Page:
# .css-d7z4j9{font-family:'Source Sans Pro',sans-serif;font-size:2rem;line-height:2.5rem;letter-spacing:-0.125%;font-weight:700;}Entertaining the idea of a still-standing earth

The assumption that the Earth can stop spinning is far-fetched. But, what if something changed the Earth's rotation? Let's assume the Earth stopped spinning gradually.

And let's suppose that Earth's ecosystems have survived the transition. What would the new world look like?

@morganee

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The Earth spins at the speed of 1,036 miles per hour (1,667 kilometres per hour).

• The tides can slow the Earth's rotation speed and add about 2.3 milliseconds to our day every century.
• Weather systems can also change the Earth's rotation.
• Earthquakes can change the length of the day by redistributing the Earth's mass. The 2011 earthquake in Japan accelerated the Earth's spin and shortened the day by 1.8 microseconds.
• Earth would take a whole year to cycle from night to day and back. Cities would be in darkness for half the year and in sunlight the other half.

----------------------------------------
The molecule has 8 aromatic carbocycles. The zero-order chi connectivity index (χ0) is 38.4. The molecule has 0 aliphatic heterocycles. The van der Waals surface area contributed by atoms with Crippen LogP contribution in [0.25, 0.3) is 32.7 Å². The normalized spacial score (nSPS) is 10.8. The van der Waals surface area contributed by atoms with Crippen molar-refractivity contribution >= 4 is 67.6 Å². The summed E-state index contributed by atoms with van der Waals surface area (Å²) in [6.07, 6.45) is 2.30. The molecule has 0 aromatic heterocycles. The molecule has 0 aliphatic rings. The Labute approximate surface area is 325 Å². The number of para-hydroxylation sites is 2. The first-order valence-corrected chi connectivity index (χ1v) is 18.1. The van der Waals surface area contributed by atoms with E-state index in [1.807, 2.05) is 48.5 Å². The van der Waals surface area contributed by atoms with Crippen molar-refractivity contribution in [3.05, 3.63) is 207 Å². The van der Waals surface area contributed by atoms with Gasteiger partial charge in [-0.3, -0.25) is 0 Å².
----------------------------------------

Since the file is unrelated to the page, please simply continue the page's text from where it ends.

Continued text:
• The polar regions would be deep underwater. When the Earth rotates, centrifugal force causes the planet to bulge along the equator. Without a bulge, all the extra water held in place along the equator would return toward the poles.
• The Earth magnetic field might go away, leaving us exposed to harmful solar winds.

Earth spins on its axis as it revolves around the sun.

Newton's first law of motion states that an object remains in the state of motion it's in unless another force acts upon it.

Before there were planets in our solar system, there was a spinning nebulous cloud of dust. The spinning dust collided over time and stuck together, forming larger rocks and, ultimately, planets. The cloud of dust was rotating from the start. The angular momentum the Earth needs keeps the world spinning.

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